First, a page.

From lace to leather, metal to mesh, texture ruled at Magnum Luxewear

Audrey N. Carpio (The Philippine Star) - May 31, 2013 - 12:00am

MANILA, Philippines - The Philippine Fashion Week experience can be something akin to the gates of hell (sorry, MMDA) for those leery of the circus that travels with it. Having a sympathetic moment for Cathy Horyn, there I was in an undemanding black jumpsuit (which the boyfriend calls my North Korean prison uniform), while the selfiephiles peacocked in outfits that can only be called “ensembles.” I suppose the steps up to SMX might be considered the new runway of the street, if we follow — and we do, with some lag — the fashion blogging phenomenon striking the major fash caps of the world. In hell, everyone dresses like it’s the end of the world.

After many years of having an identity crisis, Fashion Week seems to be finding its groove, if the Magnum Luxewear show on May 25 was representative of the week. It was tightly edited and well paced to a hipster-friendly soundtrack. An 18-designer showcase has the potential to drag on but it didn’t feel overlong, even with the conspicuous absence of a wine lounge this season.  No swanning around, no bells and whistles and smoke machines or shadow boxes, just the clothes please (and ice cream for the audience).

And the clothes held up, because each designer stuck to a few particular themes, motifs or styles and played around with them in permutations for ten pieces or so. There was a simplicity to this collection, and by that I mean everything was pretty much wearable, even for a holiday collection. My favorites on both ends of the fun/serious spectrum were Tina Daniac, who used metallic appliques, frothy tulle and lace in dresses that were both edgy and romantic, and Vania Romoff for her ladylike style in somber and neutral colors, with feminine touches like bell sleeves and a cape slung over one shoulder.

Anthony Ramirez showed us textural folds, strategic cutouts (ie, the lapel on a suit jacket) and superskinny menswear. Harley Ruedas worked with dark oversized floras, billowy maxis, and red mesh. Julius Tarog went tough-chic, with leather trim, tuxedo dresses and mesh. Melvin Lachica layered laser-cut leather circles on drapey chiffon dresses. Peter Lim ruffled together gowns from what looks like sheer lace-printed fabric. Roel Rosal explored the versatility of lace with pants, dresses and even a bodysuit. Roland Lirio went Gothic Gatsby with a mix of all-black leather scales, lace and studs, giving an armor-like quality to the retro shapes. Ronaldo Arnaldo combined graphic prints — notably a rattan print — with sheath dresses and large flounces. Sidney Perez Sio did one shade of gray on Naboo-inspired tunics and headdresses. Simon Ariel Vasquez appliqued intricate details on Breakfast at Tiffany’s-era silhouettes. And Veejay Floresca ended the set with a bang, a crazy yet inspired mash-up of boxy wool coats and sequined skirts, ‘70s lamé love and velvet, a strange combo that is unexpectedly brilliant.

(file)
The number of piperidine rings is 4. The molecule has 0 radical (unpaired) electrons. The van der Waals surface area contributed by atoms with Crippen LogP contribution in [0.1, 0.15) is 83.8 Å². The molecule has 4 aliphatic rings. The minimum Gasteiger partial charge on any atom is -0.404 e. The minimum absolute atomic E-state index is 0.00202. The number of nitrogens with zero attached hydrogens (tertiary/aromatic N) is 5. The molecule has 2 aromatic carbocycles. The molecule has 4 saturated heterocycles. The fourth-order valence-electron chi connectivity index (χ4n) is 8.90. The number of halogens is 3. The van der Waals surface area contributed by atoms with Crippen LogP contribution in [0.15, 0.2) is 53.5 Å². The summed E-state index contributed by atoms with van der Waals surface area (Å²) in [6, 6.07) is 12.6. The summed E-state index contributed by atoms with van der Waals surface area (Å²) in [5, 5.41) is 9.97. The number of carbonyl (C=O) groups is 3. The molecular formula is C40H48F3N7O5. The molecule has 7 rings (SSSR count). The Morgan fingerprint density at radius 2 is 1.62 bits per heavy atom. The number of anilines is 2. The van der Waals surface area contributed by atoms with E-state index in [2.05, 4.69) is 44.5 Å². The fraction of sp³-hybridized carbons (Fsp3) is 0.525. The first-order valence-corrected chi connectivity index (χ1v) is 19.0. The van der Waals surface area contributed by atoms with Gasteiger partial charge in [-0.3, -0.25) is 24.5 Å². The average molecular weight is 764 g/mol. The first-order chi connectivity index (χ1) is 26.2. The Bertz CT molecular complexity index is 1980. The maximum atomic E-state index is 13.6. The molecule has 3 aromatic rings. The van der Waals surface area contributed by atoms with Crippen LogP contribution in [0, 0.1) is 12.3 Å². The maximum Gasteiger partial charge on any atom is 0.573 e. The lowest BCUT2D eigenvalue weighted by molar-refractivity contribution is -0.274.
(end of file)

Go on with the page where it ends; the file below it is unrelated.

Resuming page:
The Katutubo Collection was interesting because although ethnic prints have been a mainstream trend for the longest time, actual ethnic fabric is quite hard to work with, and piña has had a notoriously difficult time shedding its Filipiniana image. But weaving is part of our cultural heritage and the industry should be supported and celebrated. Delby Bragais incorporated the patterned inabel fabric onto black, red and gray outfits that highlighted its graphic nature. Jaki Peñalosa used piña in a way that respected its roots, as accents or over layers. Gerry Katigbak brought the barong further into the romantic past with oversized shapes and flared sleeves but gave them a shot of color and hefty sprinkling of embroidery. Ronald Mendoza for EsAc contrasted the lightness of piña with wool, and the piña vest and flouncy strapless top actually look thoroughly modern with their black piping. AudieE for EsAc turned out dainty dresses layered with shimmery piña and exquisite burdang taal. Then he also brought out a couple of men in briefs, gratuit.

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